INDUSTRY NEWS: Recombinant Hirudin Approved for U.S
Hoechst Marion Roussel (10236 Marion Park Dr., Kansas City, MO 64134; Tel: 816/966-5000, Fax: 816/966-3270) has launched its “Refludan” lepirudin (rDNA) for injection, the first product approved in the U.S. to treat patients with thromboembolic complications associated with heparin-induced thrombocytopenia (HIT). Prior to the release of Refludan, the only way to manage HIT was to discontinue heparin. According to HMR’s president, Jerry Belle, Refludan fills a “gaping hole” in the management of this potentially life-threatening condition by providing an effective anticoagulant treatment that facilitates rapid recovery of platelet counts with reduced risk of blood clots
The active ingredient, lepirudin, is a recombinant hirudin. It belongs to a class of anticoagulants known as direct thrombin inhibitors and has a very different chemical structure than heparin. Unlike heparin, the direct thrombin inhibitors act independently of antithrombin III (protein that inhibits coagulation) and inactivate both free thrombin and thrombin bound to fibrin (clot-bound thrombin). Since Refludan is able to block thrombin bound to a clot, where thrombin is inaccessible to inhibition by antithrombin III, further growth of a preexistent thrombus (clot) may be prevented. Refludan is derived from the saliva of the medicinal leech and is recreated through state-of-the-art recombinant technology–the recreating of natural substances synthetically using genetic engineering. Medicinal leeches have been used since ancient times to prevent the blood from clotting. Since natural hirudin must be obtained from the leeches, and the numbers of leeches are limited, it is not naturally available in adequate amounts for therapeutic purposes.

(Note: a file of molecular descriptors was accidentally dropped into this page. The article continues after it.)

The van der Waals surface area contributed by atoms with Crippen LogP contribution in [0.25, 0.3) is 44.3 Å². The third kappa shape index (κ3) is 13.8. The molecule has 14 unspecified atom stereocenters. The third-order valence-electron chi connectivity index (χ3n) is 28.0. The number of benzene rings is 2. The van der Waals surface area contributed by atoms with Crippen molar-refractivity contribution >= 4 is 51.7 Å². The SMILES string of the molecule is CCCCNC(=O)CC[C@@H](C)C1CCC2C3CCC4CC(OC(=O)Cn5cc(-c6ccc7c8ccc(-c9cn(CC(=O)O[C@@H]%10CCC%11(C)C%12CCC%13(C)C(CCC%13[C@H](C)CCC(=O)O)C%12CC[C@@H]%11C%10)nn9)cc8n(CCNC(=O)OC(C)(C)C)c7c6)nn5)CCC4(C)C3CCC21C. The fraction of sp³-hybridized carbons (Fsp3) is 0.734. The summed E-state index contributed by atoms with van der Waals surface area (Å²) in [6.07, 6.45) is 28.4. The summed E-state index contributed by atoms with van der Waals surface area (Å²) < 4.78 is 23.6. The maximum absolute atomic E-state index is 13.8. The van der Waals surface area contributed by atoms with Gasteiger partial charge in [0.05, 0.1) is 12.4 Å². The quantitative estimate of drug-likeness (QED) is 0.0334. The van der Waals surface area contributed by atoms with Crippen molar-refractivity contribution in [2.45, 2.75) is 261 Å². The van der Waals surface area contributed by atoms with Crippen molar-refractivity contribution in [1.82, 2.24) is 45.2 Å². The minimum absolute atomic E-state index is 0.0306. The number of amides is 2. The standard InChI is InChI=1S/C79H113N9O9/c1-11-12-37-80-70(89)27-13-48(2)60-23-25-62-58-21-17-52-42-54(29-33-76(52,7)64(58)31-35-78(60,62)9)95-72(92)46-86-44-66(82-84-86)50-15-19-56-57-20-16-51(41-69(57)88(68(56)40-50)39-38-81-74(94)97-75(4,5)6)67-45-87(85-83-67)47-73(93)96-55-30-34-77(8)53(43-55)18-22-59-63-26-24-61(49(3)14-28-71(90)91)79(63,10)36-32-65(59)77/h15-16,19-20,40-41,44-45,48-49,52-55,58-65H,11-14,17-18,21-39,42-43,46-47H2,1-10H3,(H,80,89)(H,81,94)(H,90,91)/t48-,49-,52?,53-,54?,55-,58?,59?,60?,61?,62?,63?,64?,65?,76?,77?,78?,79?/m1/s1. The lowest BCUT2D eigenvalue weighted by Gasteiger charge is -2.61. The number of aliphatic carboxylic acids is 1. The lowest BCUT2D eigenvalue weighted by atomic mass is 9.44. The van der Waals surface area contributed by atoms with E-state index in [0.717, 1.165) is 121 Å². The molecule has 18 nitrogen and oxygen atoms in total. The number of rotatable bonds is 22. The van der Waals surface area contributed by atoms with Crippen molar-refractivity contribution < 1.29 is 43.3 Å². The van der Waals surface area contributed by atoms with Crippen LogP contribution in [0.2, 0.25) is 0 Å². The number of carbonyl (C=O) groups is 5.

Recent breakthroughs in biotechnology led to the design of recombinant hirudin and to the production of this agent on a large scale. Refludan was developed in Germany and received its first marketing approval from the European Commission in March 1997. The arrival of recombinant hirudin is a commercial triumph, of sorts. Biogen tried to commercialize a modified form of hirudin in the past, but failed.
HIT is a rare, allergy-like adverse reaction to heparin, a standard anticoagulant (anti-blood-clotting) therapy commonly used in a variety of settings ranging from orthopedic surgery to acute coronary care. HIT is caused by a complex immune mechanism and is characterized by a rapid and serious decline in the blood’s platelet count, which can lead to an increased risk of severe thromboembolic (blood-clotting) complications. When these complications are experienced, they frequently result in limb amputation or even death.
Bleeding from puncture sites and wounds was the most common side effect. Concomitant use with thrombolytics can result in intracranial bleeding. Other events included anemia, hematoma, hematuria, fever and abnormal liver function. Refludan is available in 50-mg vials for intravenous administration.
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